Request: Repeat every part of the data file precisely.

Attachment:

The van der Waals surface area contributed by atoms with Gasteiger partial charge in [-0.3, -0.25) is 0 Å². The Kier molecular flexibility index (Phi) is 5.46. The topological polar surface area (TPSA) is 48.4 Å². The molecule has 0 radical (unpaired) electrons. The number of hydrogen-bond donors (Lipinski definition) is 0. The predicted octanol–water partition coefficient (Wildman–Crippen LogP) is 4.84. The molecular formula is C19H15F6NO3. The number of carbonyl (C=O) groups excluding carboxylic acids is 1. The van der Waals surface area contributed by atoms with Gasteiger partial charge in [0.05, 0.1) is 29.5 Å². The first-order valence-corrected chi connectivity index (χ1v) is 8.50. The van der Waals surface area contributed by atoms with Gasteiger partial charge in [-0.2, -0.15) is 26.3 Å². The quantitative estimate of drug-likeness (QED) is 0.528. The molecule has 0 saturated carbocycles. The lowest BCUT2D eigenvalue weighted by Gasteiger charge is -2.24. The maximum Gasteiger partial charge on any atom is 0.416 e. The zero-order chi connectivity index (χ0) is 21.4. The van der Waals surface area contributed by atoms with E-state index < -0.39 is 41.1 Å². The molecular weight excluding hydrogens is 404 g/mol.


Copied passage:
The van der Waals surface area contributed by atoms with Gasteiger partial charge in [-0.3, -0.25) is 0 Å². The Kier molecular flexibility index (Phi) is 5.46. The topological polar surface area (TPSA) is 48.4 Å². The molecule has 0 radical (unpaired) electrons. The number of hydrogen-bond donors (Lipinski definition) is 0. The predicted octanol–water partition coefficient (Wildman–Crippen LogP) is 4.84. The molecular formula is C19H15F6NO3. The number of carbonyl (C=O) groups excluding carboxylic acids is 1. The van der Waals surface area contributed by atoms with Gasteiger partial charge in [0.05, 0.1) is 29.5 Å². The first-order valence-corrected chi connectivity index (χ1v) is 8.50. The van der Waals surface area contributed by atoms with Gasteiger partial charge in [-0.2, -0.15) is 26.3 Å². The quantitative estimate of drug-likeness (QED) is 0.528. The molecule has 0 saturated carbocycles. The lowest BCUT2D eigenvalue weighted by Gasteiger charge is -2.24. The maximum Gasteiger partial charge on any atom is 0.416 e. The zero-order chi connectivity index (χ0) is 21.4. The van der Waals surface area contributed by atoms with E-state index < -0.39 is 41.1 Å². The molecular weight excluding hydrogens is 404 g/mol.